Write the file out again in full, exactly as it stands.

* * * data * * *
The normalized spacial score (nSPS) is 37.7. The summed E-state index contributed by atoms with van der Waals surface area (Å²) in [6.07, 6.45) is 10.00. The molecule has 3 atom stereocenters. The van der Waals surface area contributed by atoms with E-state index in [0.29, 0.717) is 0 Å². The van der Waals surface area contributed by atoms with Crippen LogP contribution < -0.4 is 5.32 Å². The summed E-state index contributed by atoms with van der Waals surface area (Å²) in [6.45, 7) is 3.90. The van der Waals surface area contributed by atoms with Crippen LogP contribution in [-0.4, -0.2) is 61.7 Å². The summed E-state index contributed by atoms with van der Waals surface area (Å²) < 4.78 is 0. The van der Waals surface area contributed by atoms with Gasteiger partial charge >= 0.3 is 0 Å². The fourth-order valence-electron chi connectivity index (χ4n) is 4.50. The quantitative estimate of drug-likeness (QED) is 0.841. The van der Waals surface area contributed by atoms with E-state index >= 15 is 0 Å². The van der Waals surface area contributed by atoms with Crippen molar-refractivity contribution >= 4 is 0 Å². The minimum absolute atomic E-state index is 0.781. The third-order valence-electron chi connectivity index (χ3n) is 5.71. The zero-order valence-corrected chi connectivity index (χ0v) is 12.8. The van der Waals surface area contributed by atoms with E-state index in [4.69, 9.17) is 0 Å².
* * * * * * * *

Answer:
The normalized spacial score (nSPS) is 37.7. The summed E-state index contributed by atoms with van der Waals surface area (Å²) in [6.07, 6.45) is 10.00. The molecule has 3 atom stereocenters. The van der Waals surface area contributed by atoms with E-state index in [0.29, 0.717) is 0 Å². The van der Waals surface area contributed by atoms with Crippen LogP contribution < -0.4 is 5.32 Å². The summed E-state index contributed by atoms with van der Waals surface area (Å²) in [6.45, 7) is 3.90. The van der Waals surface area contributed by atoms with Crippen LogP contribution in [-0.4, -0.2) is 61.7 Å². The summed E-state index contributed by atoms with van der Waals surface area (Å²) < 4.78 is 0. The van der Waals surface area contributed by atoms with Gasteiger partial charge >= 0.3 is 0 Å². The fourth-order valence-electron chi connectivity index (χ4n) is 4.50. The quantitative estimate of drug-likeness (QED) is 0.841. The van der Waals surface area contributed by atoms with E-state index >= 15 is 0 Å². The van der Waals surface area contributed by atoms with Crippen molar-refractivity contribution >= 4 is 0 Å². The minimum absolute atomic E-state index is 0.781. The third-order valence-electron chi connectivity index (χ3n) is 5.71. The zero-order valence-corrected chi connectivity index (χ0v) is 12.8. The van der Waals surface area contributed by atoms with E-state index in [4.69, 9.17) is 0 Å².